spaper14 - CHOI LAYOUT 2/18/11 3:05 PM Page 121 FUTURE...

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IEEE Communications Magazine • March 2011 121 0163-6804/11/$25.00 © 2011 IEEE I NTRODUCTION Video traffic has been and will be increasingly prevalent in the Internet. Some video content providers (CPs, e.g., YouTube and Hulu) have even begun to provide high-definition video streaming services. As the bit rate of multimedia traffic increases, the TCP/IP architecture may reveal its inefficiency in delivering time-sensitive multimedia traffic. Another important multimedia application is multicasting/broadcasting over IP networks (e.g., IPTV). However, the endpoint-based Internet is not suitable for multicast/broadcast due to issues including multicast address assignment and com- plex group management. Such ineptness leads to limited deployment and complicated multicast frameworks. At present, many voluminous contents (most of which are multimedia [1]) are delivered to numerous users by peer-to-peer (P2P) systems such as BitTorrent. In BitTorrent, for each con- tent file there is a tracker, which informs a new peer of other peers. A peer exchanges missing parts (called chunks) of the content file with other peers. However, from a networking per- spective, the delivery performance of BitTorrent is inefficient since a peer can download chunks only from a small subset of peers who may be distantly located. In general, P2P systems have limited information on peers downloading the same content and the network topology among them (e.g. proximity). In these “content-oriented” applications/ser- vices, an end user cares not about hosts, but about contents. However, the current Internet relies on the host-to-host communication model. This mismatch leads to application/service-spe- cific solutions, which may be costly and/or ineffi- cient. Two representative examples are: • Web caches and content delivery networks (CDNs) transparently redirect web clients to a nearby copy of the content file. • P2P systems enable users to search and retrieve the content file. To address the above mismatch, there have been studies on content-oriented networking (CON) 1 (e.g. [2–4]). They strive to redesign the current Internet architecture to accommodate content-oriented applications and services effi- ciently and scalably. The essence of CON lies in decoupling contents from hosts (or their loca- tions) not at the application level, but at the net- work level. Note that these proposals also solve or mitigate other Internet problems such as mobility and security. We argue that the new CON paradigm will: • Free application/service developers from re- inventing application-specific delivery mechanisms • Provide scalable and efficient delivery of requested contents (e.g., by supporting mul- ticast/broadcast/anycast naturally) In this article, we classify the prior studies on CON, discuss their technical issues, and identify further research topics. After demonstrating the performance of CON proposals, we conclude this article. C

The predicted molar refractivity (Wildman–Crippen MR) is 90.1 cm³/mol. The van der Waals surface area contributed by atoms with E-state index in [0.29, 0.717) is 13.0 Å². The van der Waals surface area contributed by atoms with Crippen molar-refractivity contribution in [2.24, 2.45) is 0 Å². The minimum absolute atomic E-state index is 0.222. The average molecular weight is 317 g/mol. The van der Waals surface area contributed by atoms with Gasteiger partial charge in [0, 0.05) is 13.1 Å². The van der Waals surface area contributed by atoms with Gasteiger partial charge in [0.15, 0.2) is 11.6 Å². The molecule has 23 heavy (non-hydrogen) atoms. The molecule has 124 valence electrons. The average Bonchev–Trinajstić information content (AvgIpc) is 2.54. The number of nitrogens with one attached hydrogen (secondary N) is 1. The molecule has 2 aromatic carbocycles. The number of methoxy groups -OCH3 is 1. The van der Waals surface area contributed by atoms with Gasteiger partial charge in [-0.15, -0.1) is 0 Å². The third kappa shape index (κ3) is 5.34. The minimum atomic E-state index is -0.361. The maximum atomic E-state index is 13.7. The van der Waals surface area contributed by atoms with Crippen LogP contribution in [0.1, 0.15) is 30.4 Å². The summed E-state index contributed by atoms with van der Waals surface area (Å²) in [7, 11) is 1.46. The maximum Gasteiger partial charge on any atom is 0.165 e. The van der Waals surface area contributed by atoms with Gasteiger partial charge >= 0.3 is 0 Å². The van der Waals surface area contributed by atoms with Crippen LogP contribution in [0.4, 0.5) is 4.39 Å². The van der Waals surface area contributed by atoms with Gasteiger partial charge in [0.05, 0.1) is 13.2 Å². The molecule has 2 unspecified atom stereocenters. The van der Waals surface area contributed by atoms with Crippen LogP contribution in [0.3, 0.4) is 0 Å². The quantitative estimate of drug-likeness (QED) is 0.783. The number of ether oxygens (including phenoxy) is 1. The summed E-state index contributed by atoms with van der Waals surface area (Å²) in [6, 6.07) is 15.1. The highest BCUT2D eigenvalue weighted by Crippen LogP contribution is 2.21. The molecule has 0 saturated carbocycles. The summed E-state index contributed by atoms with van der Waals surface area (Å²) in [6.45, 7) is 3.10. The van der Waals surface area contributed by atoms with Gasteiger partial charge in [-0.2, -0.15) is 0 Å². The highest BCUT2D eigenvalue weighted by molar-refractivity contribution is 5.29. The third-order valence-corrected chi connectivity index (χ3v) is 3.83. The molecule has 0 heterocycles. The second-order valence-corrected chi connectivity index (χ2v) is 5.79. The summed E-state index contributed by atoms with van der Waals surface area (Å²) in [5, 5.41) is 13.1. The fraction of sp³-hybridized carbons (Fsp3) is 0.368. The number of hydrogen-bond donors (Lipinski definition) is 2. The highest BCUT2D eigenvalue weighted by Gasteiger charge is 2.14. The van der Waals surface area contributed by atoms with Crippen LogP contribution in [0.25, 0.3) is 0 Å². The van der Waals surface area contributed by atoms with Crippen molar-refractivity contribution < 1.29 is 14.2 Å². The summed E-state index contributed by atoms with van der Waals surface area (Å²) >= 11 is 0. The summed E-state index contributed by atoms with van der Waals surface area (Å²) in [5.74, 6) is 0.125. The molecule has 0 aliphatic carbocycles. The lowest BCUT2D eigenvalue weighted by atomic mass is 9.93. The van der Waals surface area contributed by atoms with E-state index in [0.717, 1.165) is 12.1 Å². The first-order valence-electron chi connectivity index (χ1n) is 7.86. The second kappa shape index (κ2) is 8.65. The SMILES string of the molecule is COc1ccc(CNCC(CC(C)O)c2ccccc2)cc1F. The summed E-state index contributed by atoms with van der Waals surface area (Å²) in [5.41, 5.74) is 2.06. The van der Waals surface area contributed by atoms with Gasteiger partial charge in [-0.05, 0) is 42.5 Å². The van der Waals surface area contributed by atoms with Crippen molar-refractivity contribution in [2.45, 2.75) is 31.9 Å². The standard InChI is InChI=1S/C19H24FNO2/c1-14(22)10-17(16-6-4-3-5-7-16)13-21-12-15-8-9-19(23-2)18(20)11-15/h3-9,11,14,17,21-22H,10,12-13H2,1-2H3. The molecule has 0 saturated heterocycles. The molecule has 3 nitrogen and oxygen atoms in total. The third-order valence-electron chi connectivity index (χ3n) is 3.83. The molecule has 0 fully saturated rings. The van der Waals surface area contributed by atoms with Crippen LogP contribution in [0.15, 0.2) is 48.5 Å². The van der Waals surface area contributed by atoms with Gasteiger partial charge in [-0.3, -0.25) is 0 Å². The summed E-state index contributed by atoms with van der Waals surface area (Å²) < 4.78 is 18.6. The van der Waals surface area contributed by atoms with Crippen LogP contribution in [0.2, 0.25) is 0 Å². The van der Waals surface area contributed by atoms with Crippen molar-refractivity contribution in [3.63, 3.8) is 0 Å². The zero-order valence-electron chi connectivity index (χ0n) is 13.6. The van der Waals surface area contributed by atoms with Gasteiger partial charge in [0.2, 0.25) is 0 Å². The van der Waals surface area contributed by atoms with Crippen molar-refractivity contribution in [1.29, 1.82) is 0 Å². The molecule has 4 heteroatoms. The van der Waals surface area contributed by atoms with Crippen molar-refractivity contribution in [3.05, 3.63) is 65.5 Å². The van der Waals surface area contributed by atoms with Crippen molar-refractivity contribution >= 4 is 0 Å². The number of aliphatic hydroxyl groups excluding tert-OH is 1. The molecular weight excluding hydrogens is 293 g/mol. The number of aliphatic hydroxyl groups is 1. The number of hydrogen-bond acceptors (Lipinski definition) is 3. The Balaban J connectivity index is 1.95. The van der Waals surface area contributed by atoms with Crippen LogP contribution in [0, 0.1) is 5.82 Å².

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This note was uploaded on 11/30/2011 for the course CIS 6930 taught by Professor Staff during the Fall '08 term at University of Florida.

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spaper14 - CHOI LAYOUT 2/18/11 3:05 PM Page 121 FUTURE...

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